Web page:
A catalogue of problems in Belgian Passivhaus homes has added to growing concerns over “performance gaps” in low-energy Passivhaus-standard homes in the UK.
Researchers at the University of Leuven’s department of civil engineering uncovered a range issues related to moisture build up and poor air quality in Belgian Passivhaus properties, caused in many cases by inadequate design, construction detailing and installation.
The 2012 report, Passive Houses: What May Happen When Energy Efficiency Becomes the Only Paradigm, found homes where airflow vents were left out by construction teams, leading to drastically reduced ventilation rates.
In other examples, installation errors related to mechanical ventilation and heat recovery units (MVHR), essential to the removal of moisture from air in airtight homes, caused problems with high humidity and air quality.
One home, built in 2005, was so badly affected it had to be condemned, after its occupants suffered from allergic health complaints, including excessive tiredness, coughing and itching skin.
Researchers measured extremely low ventilation rates at the property, much lower than standards required in Belgium, caused, in part, by the MVHR system which was not designed to the proper dimensions, but also by the contractor’s failure to build flow through openings into internal walls to enable air flow from the air inlets to the extractor vents.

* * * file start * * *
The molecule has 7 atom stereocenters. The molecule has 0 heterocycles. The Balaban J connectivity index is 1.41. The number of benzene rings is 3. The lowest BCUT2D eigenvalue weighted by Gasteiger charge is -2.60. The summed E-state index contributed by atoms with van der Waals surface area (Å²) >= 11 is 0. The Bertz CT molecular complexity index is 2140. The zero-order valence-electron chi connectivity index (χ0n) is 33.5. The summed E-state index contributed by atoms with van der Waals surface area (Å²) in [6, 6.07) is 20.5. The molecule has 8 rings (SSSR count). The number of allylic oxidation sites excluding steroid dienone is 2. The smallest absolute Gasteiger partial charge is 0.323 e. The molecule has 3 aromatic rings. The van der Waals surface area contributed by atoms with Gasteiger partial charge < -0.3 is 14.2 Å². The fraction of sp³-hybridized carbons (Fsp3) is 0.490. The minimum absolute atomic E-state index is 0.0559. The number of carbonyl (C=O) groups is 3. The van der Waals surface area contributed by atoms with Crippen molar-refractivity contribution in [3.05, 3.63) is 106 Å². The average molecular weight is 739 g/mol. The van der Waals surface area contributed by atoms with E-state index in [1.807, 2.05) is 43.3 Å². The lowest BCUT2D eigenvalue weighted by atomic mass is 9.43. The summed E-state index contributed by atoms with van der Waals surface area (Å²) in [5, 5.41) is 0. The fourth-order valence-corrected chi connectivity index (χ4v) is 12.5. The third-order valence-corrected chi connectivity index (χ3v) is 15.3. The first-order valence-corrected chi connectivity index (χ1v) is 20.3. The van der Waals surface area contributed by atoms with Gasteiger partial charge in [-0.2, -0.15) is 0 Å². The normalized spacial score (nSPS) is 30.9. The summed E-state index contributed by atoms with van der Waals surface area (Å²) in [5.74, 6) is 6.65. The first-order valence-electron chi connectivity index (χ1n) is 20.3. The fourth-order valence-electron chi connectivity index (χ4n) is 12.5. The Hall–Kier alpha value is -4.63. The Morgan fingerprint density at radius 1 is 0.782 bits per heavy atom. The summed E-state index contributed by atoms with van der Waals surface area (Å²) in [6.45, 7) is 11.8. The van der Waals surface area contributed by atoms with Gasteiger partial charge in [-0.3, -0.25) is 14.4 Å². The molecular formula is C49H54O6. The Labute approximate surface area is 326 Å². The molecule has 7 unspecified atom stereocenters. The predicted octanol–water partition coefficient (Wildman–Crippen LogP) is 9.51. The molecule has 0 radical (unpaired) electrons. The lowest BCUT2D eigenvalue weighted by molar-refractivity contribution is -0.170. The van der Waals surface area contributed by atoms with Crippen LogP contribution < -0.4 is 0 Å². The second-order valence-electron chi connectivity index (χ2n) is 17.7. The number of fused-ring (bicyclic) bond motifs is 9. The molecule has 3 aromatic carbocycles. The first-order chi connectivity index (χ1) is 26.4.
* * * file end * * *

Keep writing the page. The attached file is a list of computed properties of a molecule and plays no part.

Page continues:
“It’s a construction mistake we see happening again and again,” said Professor Hugo Hens, professor of building physics at Leuven. “The biggest issue is design teams, who must ensure that properties are properly detailed, with the correct wall and window interfaces. This often isn’t done properly in Passivhaus and other energy efficient buildings,” he said.
Poor air tightness detailing also had a serious impact on MVHR efficiency in homes, he added: “We have measured several MVHR systems and found typical mistakes: if the building is not detailed properly to be airtight, the efficiency of heat recovery drops very fast, and because MVHR fans continue to consume electricity, more energy is lost than saved.”
The Belgian findings are mirrored in a recent NHBC Foundation report, published on January 10, that looked at lessons learnt from Passivhaus building programmes in Germany and Europe.
The report said there were 165 Passivhaus buildings completed or under construction in the UK in 2012, but this is likely to treble to around 500 by the end of 2013. Worldwide, some 37,000 Passivhaus buildings have been constructed.
The study warned that demanding energy performance and quality assurance standards, as well as extra costs, make the standard unsuitable for the UK volume market.
It found that the cost of building a Passivhaus in Germany is just 3% to 8% more than building to German building regulations, while the German population also has a stronger interest in the environment and a general enthusiasm for higher specification products, it said.